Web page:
The restaurant in the background is what really makes this card however. While the offerings are all very entertaining, some still have a tiny bit of bite by way of a kind of cat cruelty that Wain tends to lace through his work and specifically his postcards. Louis Wain does not just give us toothless, jolly felines – his kitties still exhibit some of their teeth and claws, their cat nature.

The restaurant offerings here include: Pickled Red Herrings and Boiled rats in sauce, (and my favorite albeit almost illegible) Cats Meat a la East End – where a plate of leftover mystery meat bits comes to mind, and we are Noted for our mice soup, with Best chicken patties and finally the appeal that You can milk your own cow – 20 cows to choose from. Cow milk is additionally advertised on the fence, somewhat cryptically, as Try our noted cow  – best milk, no pump kept on the premises. And finally, if that doesn’t work for you there is also, Good beer – best in town.

While some collectors might turn their noses up at a card that has been written on by the sender, I feel as though the neat script addition to this one adds to the charm of this card, If you look hard at this I think it will cheer you up. HMD. I couldn’t agree more! On the back, in the same hand it reads, So pleased you are a little better. Love to Sis as well as yourself. It is addressed to Miss N. Harrison, 6 Strensham Road, Balsall Heath. It was sent from within Birmingham in 1904, but the month on the postmark has been obscured. I am sure it did its job of cheering though.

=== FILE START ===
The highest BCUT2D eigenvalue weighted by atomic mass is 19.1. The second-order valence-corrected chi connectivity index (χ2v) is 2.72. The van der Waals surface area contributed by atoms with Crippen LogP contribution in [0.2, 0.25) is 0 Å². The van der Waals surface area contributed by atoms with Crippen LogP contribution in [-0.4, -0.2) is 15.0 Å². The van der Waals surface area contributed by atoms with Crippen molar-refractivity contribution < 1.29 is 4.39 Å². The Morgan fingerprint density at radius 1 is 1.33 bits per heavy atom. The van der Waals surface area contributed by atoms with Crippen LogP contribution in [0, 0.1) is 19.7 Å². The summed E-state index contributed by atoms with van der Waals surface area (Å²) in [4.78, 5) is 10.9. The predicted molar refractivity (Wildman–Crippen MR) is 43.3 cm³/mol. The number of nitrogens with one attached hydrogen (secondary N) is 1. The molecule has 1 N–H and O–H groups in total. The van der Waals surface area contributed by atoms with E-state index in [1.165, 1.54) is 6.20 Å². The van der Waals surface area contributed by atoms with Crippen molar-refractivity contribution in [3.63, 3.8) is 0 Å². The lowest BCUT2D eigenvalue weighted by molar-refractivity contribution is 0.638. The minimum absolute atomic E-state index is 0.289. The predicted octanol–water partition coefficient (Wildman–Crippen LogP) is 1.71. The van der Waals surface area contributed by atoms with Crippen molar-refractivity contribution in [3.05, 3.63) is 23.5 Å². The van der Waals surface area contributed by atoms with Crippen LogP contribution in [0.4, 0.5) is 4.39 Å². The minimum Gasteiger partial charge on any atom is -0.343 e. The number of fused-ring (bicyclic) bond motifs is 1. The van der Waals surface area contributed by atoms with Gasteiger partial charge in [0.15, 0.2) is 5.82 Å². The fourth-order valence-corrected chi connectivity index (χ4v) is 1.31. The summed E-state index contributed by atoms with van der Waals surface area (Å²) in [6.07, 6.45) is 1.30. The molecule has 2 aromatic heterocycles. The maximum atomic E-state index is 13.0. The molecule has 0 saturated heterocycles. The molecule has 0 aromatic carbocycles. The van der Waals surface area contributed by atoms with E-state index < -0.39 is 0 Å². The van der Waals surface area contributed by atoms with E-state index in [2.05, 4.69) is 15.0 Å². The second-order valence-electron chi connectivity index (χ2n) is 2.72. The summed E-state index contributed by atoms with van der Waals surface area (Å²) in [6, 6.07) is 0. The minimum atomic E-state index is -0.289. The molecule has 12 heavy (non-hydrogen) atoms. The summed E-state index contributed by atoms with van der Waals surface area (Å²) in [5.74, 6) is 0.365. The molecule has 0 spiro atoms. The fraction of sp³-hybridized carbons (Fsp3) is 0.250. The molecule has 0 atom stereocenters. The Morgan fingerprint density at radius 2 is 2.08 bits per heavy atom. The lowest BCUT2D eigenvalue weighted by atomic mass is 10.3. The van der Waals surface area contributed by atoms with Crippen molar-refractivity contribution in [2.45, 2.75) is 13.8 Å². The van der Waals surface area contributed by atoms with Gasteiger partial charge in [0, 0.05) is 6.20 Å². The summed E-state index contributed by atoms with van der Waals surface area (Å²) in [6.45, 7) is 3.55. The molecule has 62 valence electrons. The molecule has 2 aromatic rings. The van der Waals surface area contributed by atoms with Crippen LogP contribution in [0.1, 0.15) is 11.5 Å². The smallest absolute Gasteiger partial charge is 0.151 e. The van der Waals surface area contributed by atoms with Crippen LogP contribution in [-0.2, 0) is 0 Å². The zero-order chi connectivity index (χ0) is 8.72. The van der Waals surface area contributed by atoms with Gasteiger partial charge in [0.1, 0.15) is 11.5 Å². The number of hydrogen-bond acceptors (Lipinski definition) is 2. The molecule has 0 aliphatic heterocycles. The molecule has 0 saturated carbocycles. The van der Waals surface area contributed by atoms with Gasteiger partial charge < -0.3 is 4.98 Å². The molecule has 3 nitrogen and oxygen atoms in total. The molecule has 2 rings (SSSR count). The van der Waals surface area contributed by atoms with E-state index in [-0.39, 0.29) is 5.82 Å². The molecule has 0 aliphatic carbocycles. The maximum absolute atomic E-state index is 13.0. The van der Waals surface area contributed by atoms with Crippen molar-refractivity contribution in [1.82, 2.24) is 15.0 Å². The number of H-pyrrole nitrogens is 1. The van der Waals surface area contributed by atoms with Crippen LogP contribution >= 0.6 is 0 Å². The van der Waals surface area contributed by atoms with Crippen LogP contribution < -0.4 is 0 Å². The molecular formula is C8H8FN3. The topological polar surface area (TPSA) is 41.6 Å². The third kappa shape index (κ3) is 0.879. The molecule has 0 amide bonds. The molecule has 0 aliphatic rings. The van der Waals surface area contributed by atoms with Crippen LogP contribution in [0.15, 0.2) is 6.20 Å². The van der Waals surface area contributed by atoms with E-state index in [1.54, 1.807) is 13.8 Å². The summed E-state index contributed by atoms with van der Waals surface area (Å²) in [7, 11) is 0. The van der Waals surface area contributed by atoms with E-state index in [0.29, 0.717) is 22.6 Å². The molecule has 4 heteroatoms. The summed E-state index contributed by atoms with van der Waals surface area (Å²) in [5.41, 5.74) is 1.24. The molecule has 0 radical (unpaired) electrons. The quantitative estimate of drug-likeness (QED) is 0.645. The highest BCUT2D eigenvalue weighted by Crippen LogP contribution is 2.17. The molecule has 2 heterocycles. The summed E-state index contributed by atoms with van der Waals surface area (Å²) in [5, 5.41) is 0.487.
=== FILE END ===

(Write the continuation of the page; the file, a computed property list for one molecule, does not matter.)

So, happy February dear readers – and I do hope that if you look hard at this, it will cheer you up.

Made in Japan

Pam’s Pictorama Post: I should be old enough and smart enough to stop speculating about things I will never do, because some time around your fifth decade you start to realize that those proclamations will just lead to egg on your face – at least they occasionally do in my case. I have long been snobbish (at least in my own mind) about china cats and have more or less thought that I could not be seduced into purchasing them for my kitty collection.

However, the black, white and orange fellow caught my eye on ebay recently, with his rakish sort of Pete the Pup look, and as I purchased him the one with the blue scarf crossed my path and I picked it up too so he’d have a friend. It seems somewhat beyond my ability to find any information about these knick knacks so I cannot tell you if they proliferate in a variety of colors or sizes, only that I do not remember seeing them before.

One is stamped with JAPAN on the bottom and something painted in Japanese as well; the other has nothing. As I photographed them I noticed that the orange and black one is a tad larger and they are made from molds that are ever so slightly different. There is something very cheerful about their expressions and I like them together. They have yet to find their precise home in the apartment, but they will find a safe perch where I will hope they can reside undisturbed by feline frolics or human gaff.